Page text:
Officials and citizens all respond with a similar answer: I don’t know or suggest vacant spaces such as the fish market or abandoned buildings for them to sleep in. The film ends with no fix, as “It is all the same”. The film roll then abruptly runs out as he is showing the men out of his flat, as if a call to wake up.
Struggle for identity
While it would be easy to cast the film aside as a criticism of the shortcomings of the communist system this would be too simplistic. It needs to be viewed as something broader, about a struggle for a society’s identity. As art historian Boris Buden puts it: “It is about society struggling with art for the true picture of itself, a society in the final struggle for its cultural survival”.
The film was made to go beyond Yugoslav society at the time and to a broader critique of liberalism, society and even art itself. At the beginning of the film Žilnik states “I made a similar film two years ago but it didn’t change anything”. Here, he is calling society’s bluff. The liberal ideal of the benevolent civil society helping the less fortunate find solutions, the artist bringing attention to pitfalls and making the periphery becoming culturally relevant. This is all an illusion according to Žilnik. He is mocking the utopian light that does not reach the periphery of society, leaving those in blackness.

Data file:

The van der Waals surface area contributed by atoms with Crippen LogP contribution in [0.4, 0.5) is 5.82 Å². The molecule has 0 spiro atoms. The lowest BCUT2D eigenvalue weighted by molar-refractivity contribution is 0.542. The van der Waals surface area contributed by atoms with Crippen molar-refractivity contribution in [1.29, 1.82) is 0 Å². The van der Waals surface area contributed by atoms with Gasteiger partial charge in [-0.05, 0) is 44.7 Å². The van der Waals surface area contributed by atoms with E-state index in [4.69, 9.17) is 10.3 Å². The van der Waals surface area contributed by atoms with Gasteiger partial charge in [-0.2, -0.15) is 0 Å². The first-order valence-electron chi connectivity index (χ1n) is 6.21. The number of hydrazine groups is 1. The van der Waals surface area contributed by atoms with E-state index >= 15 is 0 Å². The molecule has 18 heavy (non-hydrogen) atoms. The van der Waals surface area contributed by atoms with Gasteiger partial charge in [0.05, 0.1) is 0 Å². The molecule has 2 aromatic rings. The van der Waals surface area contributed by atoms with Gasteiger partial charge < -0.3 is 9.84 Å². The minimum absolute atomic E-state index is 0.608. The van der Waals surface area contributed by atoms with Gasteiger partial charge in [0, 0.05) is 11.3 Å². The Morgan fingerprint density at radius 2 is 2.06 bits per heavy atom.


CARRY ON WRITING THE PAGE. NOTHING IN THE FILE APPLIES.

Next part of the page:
Similarly, his 1968 work Little Pioneers focuses on a group of young teenagers causing disruption, disillusioned with their place in society and often driven to stealing – another segment of society cast to the black. It shows the mistreatment towards them by police, authoritative figures and society in general. It ends with a mothers rage: “These are not normal kids, they are like cattle and should be taken to the reformatory”.
These themes are undoubtedly relevant to any culture, there is always an outer and a feeling of powerlessness located within. Žilnik is disillusioned with the idea that art and benevolence can actually have a tangible impact. If he walked the streets of London or New York today asking that same question, What do I do with these homeless men? many would have the same answer – I don’t know.
The socially relevant commentaries of the Yugoslav Black Wave are often lost and cast aside. The films are victim to a post-communist lens that casts as a triumph of western liberalism against the failures of communism.
Unfortunately, this was the case not only for Yugoslav art but any art east of the Iron Curtain. Orientalist cliches and pre-existing stereotypes have prevented us from reaping the real benefit of the work. It is not necessarily a critique on the communist regime, but of society itself to which its characteristics are universal. Polish art historian Piotr Piotrowski warns against this perception of an “Eastern European” art history, but rather for it to be viewed as global.
For if there is anything that the Yugoslav Black Wave can teach us, it is cautioning us against the dismissal of artworks based on their context, for more often than not good art can penetrate through context to that of the universal.